The Investigating Panel will also interview the alleged harasser to put the allegations to him/her and provide an opportunity for them to respond. They will also interview any witnesses or other people they feel may be able to assist.
Can I take someone with me to the interview?
You may be accompanied by a Students’ Union Sabbatical Officer/Representative, a fellow student or a Harassment Adviser. You may not bring someone from outside the University.
Everyone who is being interviewed may be accompanied in this way.
What happens next?
Based on everything they have heard the Investigating Panel will reach a decision, which they will communicate, in writing, to the Provost/Director of Human Resources, who will then communicate it to you in writing and also to the alleged harasser.
If the Investigating Panel finds that your complaint of bullying/harassment has been substantiated they may recommend action. This may include a recommendation that disciplinary action is taken.
The Investigating Panel will write to you to advise you that the investigation is complete and the report has been sent to the Provost/Director of Human Resources.
If following an investigation an allegation is deemed to be fictitious or malicious this may also result in disciplinary action. However, the fact that a complaint is not upheld does not imply that it is facetious or malicious.
What if either party is unhappy with the outcome of the formal investigation?
There is an appeal process.
If either party is not happy with the outcome of the formal
should write to the Vice-Chancellor (if the complaint is about a fellow student) or the Director of Human Resources (if the complaint is about a member of staff), who will appoint an Appeals Panel. investigation they
This will be chaired by a lay member of the University’s Council and will include the Students’ Union President or his/her nominee.
What happens next?
The Appeals Panel will only hear appeals on the grounds of a procedural complaint or if either party feels some relevant evidence has been missed or misunderstood. They will meet with relevant parties to investigate this.
They will then write a report of their findings to the Vice-Chancellor/Director of Human Resources, which may include recommendations for action. The Vice-Chancellor/Director of Human Resources will then meet with the relevant parties.
What if the person or their colleagues continue to bully or harass me?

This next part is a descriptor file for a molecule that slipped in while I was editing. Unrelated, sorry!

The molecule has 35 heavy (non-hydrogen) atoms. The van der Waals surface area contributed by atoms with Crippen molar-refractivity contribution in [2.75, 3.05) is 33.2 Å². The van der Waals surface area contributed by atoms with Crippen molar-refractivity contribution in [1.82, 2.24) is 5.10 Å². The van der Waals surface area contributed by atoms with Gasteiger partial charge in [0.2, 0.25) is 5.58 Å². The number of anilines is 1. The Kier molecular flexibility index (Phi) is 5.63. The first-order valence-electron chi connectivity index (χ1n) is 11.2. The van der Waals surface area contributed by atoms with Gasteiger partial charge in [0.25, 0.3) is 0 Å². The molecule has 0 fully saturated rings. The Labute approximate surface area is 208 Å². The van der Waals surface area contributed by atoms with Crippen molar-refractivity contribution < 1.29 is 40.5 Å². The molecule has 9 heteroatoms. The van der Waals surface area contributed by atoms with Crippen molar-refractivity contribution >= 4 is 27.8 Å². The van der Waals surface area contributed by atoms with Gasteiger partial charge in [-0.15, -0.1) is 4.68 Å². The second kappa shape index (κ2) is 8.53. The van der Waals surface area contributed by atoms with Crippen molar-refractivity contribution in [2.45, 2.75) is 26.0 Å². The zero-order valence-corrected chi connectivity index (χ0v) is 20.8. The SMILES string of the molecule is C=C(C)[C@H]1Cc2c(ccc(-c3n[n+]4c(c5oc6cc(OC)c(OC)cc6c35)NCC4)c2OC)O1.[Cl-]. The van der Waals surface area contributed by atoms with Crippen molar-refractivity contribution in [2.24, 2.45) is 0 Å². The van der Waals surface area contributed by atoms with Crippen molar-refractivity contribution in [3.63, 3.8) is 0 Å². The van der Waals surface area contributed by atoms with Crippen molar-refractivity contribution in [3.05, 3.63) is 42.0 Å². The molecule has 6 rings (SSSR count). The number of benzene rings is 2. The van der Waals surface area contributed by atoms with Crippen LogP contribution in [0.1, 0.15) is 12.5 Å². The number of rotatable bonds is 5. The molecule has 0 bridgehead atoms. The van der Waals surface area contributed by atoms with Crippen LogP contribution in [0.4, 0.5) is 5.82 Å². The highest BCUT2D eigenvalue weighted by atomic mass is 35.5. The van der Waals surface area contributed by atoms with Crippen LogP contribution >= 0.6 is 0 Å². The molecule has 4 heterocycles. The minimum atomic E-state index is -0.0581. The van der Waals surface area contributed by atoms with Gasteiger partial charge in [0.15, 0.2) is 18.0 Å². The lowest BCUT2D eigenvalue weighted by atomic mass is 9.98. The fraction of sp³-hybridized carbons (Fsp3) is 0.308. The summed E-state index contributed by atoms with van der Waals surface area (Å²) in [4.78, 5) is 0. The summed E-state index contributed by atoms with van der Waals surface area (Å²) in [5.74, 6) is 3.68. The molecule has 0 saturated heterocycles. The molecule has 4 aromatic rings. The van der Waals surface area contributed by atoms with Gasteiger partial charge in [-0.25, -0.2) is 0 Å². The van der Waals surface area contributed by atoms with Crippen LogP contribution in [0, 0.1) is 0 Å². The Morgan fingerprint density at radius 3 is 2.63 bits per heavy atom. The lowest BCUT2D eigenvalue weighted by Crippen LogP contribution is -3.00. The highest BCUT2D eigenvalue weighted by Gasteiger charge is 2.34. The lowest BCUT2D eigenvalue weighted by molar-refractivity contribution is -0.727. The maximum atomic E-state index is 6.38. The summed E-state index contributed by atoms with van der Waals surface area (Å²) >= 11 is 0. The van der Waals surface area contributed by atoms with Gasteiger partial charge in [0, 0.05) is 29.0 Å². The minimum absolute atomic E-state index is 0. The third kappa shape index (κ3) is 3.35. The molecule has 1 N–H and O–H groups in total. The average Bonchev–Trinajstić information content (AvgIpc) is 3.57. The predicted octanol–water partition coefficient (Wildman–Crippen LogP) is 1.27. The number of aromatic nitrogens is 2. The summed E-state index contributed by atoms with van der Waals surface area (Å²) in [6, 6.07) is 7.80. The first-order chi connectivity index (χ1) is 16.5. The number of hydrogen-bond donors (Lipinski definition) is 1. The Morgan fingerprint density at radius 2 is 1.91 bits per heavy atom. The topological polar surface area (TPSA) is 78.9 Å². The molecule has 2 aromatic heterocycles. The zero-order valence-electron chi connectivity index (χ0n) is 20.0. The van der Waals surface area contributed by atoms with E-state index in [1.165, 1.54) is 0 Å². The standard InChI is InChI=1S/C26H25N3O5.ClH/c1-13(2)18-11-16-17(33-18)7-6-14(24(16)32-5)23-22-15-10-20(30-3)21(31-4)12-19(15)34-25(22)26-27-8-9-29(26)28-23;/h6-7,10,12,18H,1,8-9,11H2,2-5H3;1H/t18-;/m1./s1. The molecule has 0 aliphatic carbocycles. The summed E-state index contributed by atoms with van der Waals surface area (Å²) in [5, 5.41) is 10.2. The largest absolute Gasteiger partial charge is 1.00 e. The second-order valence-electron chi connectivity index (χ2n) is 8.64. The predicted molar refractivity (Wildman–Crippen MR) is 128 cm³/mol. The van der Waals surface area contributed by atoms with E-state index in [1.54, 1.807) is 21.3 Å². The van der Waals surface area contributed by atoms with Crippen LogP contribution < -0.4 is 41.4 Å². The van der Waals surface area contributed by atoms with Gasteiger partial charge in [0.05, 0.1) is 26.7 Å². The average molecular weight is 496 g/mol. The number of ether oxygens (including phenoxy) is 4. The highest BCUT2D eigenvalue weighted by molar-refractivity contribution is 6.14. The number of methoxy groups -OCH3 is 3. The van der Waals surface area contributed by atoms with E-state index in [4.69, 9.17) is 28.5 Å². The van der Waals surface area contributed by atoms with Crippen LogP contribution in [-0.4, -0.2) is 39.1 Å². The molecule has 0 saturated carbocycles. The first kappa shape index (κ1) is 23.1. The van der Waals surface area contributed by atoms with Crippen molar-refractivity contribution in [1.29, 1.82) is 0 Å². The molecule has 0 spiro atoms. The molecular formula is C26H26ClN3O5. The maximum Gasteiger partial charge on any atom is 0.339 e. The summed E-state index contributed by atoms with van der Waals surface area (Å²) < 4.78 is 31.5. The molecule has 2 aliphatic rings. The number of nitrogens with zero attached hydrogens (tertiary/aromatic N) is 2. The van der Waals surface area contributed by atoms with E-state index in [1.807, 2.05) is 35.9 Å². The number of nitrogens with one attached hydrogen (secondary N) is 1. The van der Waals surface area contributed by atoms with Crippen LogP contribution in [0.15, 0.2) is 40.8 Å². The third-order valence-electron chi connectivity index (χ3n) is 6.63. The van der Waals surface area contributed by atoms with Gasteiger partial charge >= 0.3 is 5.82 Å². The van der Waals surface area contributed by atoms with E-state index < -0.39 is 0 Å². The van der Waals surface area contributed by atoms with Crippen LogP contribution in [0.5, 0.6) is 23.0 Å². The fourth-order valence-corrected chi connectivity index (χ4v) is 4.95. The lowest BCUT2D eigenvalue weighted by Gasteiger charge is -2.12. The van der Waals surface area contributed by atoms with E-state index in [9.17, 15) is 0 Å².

will not be tolerated by the University. Victimisation
behaviourcontinues you should inform the Provost. If you wish to, you may ask one of the Harassment Advisers or a Students’ Union representative to speak to the Provost on your behalf.
The Role of the Bullying and Harassment Advisers
The Bullying and Harassment Advisers (the Advisers) are
These staff have volunteered to take on this role and have received training to assist them to do so. Their role is to listen to you and provide you with information as to what steps are open to you if you feel you are being harassed or bullied. They will also explain the procedures to you. They
As a result of speaking to one of the Advisers you may feel able to tackle the situation on your own, because they may suggest a way of dealing with the circumstances that you had not thought of.
All discussions with the Advisers will be confidential and they will not take action on your behalf without your agreement.
You can view the list of the current bullying and harassment advisers.
They come from a range of departments and schools and you are free to contact any of them. You need not, and indeed we would encourage you not to contact someone you know or who works in the same area as you, but if you only feel able to contact them then do so in the first instance.
The University is committed to providing a safe and harmonious working environment in which no member of staff feels they are being bullied or harassed.
You should seek advice from the Policy Implementation Unit or from the Students’ Union Representative.
If you feel you are being bullied or harassed take action.